This post was written by Kaitlin Crocilla, one of SCG’s intern “Amplify Team” members for the Spring ’17 semester. Crocilla is a Global Communications major at Ramapo College.
Advertising was once found only in two-minute time slots on television, before films began in theatres, and periodically on the radio. Today, advertising and entertainment content are indistinguishable from one another. The merging of advertising into mainstream content is commonly referred to as hypercommercialism.
Advertising & Entertainment Content through the Years:
- In 1983, Tom Cruise wearing Ray Bans in Risky Business spiked Ray Ban sales tremendously.
- In the mid 2000s, 30 Rock broke the fourth wall, asking Verizon if they could have their money after speaking highly of the company.
- Disney’s Frozen (2013) proved that buying a movie ticket is not where the sale ends. Audiences may leave the theatre, but the experience continues through the marketing of toys, clothes, soundtracks, etc. The latest Star Wars (2015) achieves the same with consumers of an older demographic.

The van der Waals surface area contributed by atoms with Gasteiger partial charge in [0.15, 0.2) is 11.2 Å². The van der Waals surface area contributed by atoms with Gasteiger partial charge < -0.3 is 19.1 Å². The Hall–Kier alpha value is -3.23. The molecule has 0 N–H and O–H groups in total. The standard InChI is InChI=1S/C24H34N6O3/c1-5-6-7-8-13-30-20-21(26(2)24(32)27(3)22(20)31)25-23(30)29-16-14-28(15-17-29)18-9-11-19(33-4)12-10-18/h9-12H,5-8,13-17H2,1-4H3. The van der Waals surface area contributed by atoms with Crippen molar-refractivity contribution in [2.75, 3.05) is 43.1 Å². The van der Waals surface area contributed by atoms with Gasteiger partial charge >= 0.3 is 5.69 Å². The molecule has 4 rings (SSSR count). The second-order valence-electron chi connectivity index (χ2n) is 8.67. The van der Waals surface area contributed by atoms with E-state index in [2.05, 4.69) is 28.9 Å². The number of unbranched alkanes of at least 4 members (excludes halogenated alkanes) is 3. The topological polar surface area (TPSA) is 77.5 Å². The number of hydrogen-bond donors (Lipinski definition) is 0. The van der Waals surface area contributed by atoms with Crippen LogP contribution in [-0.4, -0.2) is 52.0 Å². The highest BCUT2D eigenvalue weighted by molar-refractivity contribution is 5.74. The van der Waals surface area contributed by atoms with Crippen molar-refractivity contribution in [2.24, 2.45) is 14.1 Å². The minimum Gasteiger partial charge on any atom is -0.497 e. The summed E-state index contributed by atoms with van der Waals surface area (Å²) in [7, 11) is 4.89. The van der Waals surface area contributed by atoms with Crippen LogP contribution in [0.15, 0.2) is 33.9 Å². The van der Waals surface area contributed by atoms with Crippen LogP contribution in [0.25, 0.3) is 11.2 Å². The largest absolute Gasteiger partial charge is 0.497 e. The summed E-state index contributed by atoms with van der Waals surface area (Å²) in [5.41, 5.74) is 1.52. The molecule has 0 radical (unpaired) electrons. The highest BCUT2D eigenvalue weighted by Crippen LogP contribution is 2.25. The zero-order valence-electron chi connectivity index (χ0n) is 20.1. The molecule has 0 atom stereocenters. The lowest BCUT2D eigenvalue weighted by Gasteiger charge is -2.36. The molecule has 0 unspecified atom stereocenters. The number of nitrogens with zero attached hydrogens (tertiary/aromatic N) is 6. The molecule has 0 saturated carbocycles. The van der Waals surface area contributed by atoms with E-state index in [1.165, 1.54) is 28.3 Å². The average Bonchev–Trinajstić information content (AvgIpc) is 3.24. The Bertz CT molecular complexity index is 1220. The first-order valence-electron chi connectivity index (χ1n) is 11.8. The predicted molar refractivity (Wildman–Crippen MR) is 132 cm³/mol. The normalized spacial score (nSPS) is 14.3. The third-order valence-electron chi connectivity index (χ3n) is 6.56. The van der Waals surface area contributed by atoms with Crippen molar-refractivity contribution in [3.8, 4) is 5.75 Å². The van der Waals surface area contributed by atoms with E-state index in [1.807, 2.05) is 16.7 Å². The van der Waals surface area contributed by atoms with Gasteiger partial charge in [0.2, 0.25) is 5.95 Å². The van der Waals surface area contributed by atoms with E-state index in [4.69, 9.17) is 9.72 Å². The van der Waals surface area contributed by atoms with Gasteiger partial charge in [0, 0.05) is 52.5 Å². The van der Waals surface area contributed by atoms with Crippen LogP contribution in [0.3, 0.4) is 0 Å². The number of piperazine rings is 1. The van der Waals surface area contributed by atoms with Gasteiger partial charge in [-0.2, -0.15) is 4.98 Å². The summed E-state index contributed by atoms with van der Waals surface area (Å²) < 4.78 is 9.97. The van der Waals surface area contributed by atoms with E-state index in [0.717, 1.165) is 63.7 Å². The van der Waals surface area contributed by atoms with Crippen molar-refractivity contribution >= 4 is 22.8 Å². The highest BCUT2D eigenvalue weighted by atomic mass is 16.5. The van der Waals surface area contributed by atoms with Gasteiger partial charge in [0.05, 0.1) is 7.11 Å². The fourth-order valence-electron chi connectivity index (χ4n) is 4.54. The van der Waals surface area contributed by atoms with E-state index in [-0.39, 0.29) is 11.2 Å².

PESO & Entertainment Content
As the PESO (Paid. Earned. Shared. Owned) model of disseminating information has become increasingly pervasive, entertainment content is adapting apace. It is vigorously promoted through paid media such as commercials, billboards, and other forms of advertising. Interviews and promotional material on platforms such as Entertainment Tonight represent earned media. Films and TV-based programming now have their own websites, which constitutes owned media. And, of course, it’s difficult to imagine any entertainment content that isn’t shared via a variety of social media platforms.
Can Entertainment Content Exist without Hypercommercialism?
Given the influence of entertainment content, can hypercommercialism be removed from the equation? In the world of entertainment content, the answer is no.
Advertising cannot function without entertainment content, just as entertainment content cannot function without advertising. The two are measured together related to economic success or failure. Advertising once existed within specific slots of time; now, the point where advertising begins or ends is decidedly blurry.